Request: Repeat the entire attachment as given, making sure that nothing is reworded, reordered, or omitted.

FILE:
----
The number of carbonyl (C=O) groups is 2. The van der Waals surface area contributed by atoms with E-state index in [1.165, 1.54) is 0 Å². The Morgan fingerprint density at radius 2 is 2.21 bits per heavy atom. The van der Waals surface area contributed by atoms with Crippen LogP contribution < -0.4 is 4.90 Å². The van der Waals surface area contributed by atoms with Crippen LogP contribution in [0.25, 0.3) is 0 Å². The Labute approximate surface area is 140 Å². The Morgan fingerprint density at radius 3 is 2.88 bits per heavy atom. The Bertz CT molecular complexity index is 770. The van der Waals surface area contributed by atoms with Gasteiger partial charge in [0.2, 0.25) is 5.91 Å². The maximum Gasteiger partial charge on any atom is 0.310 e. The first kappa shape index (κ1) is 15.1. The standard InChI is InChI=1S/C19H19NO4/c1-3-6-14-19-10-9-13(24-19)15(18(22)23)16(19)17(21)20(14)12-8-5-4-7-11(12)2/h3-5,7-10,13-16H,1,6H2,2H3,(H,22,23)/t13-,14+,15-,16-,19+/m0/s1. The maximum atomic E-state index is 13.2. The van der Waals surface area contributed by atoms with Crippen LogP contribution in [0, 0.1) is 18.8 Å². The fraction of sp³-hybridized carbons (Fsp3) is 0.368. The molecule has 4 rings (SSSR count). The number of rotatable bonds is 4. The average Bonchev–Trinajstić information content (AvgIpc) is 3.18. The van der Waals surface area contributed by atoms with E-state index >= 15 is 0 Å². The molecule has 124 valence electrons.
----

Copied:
The number of carbonyl (C=O) groups is 2. The van der Waals surface area contributed by atoms with E-state index in [1.165, 1.54) is 0 Å². The Morgan fingerprint density at radius 2 is 2.21 bits per heavy atom. The van der Waals surface area contributed by atoms with Crippen LogP contribution < -0.4 is 4.90 Å². The van der Waals surface area contributed by atoms with Crippen LogP contribution in [0.25, 0.3) is 0 Å². The Labute approximate surface area is 140 Å². The Morgan fingerprint density at radius 3 is 2.88 bits per heavy atom. The Bertz CT molecular complexity index is 770. The van der Waals surface area contributed by atoms with Gasteiger partial charge in [0.2, 0.25) is 5.91 Å². The maximum Gasteiger partial charge on any atom is 0.310 e. The first kappa shape index (κ1) is 15.1. The standard InChI is InChI=1S/C19H19NO4/c1-3-6-14-19-10-9-13(24-19)15(18(22)23)16(19)17(21)20(14)12-8-5-4-7-11(12)2/h3-5,7-10,13-16H,1,6H2,2H3,(H,22,23)/t13-,14+,15-,16-,19+/m0/s1. The maximum atomic E-state index is 13.2. The van der Waals surface area contributed by atoms with Crippen LogP contribution in [0, 0.1) is 18.8 Å². The fraction of sp³-hybridized carbons (Fsp3) is 0.368. The molecule has 4 rings (SSSR count). The number of rotatable bonds is 4. The average Bonchev–Trinajstić information content (AvgIpc) is 3.18. The van der Waals surface area contributed by atoms with E-state index >= 15 is 0 Å². The molecule has 124 valence electrons.